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What do genes do?
What do genes do?

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2 One gene–one protein

A gene is a short section of a long DNA double helix molecule, which comprises a linear sequence of base pairs.


What is the basic (primary) structure of a protein?


A protein is a linear sequence of amino acids.

There is a direct and specific relationship between the linear sequence of base pairs that makes up a gene, and the linear sequence of amino acids in a protein molecule. This relationship, presented in a very simplistic manner in Figure 1, is known as the one gene-one protein hypothesis. Each gene codes for a different protein. Thus the gene for haemoglobin specifies the protein haemoglobin, and the gene for myoglobin specifies the protein myoglobin. How the DNA sequence of a gene gives rise to the protein, i.e. how the protein is synthesized, is the subject of the rest of this course.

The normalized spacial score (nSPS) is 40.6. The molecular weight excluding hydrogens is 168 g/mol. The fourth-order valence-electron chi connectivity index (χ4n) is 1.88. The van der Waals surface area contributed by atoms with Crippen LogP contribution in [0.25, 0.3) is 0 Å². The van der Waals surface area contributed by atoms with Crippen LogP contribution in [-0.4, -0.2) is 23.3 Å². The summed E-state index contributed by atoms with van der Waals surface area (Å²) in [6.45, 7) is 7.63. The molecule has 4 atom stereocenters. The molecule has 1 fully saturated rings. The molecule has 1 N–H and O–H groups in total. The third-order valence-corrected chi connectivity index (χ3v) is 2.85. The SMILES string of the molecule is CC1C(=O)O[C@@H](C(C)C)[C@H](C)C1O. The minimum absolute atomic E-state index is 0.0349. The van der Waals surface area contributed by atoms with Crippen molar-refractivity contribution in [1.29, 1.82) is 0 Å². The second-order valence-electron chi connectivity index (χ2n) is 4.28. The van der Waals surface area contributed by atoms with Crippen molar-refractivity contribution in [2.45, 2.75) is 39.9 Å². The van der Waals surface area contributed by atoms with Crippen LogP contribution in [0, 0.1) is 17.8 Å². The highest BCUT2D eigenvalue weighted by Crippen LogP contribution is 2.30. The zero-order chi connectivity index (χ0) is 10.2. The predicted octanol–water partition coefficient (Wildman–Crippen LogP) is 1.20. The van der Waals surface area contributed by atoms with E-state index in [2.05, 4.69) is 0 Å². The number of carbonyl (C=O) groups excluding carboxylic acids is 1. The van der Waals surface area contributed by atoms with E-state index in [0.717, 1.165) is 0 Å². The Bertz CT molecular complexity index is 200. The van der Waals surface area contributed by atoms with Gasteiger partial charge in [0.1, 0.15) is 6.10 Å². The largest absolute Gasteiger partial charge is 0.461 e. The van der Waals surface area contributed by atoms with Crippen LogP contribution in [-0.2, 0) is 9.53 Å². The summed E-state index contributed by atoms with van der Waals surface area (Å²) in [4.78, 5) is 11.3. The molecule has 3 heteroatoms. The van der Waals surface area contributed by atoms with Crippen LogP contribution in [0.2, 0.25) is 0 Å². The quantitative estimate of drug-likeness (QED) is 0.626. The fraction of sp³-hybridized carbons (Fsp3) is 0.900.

Figure 1
Figure 1 The relationship between a gene and the protein for which it codes. DNA is shown here as a double strand with the helix unwound.

Video: Click to view clip on the one gene-one protein hypothesis

Download this video clip.Video player: sk195_3_001v.mp4
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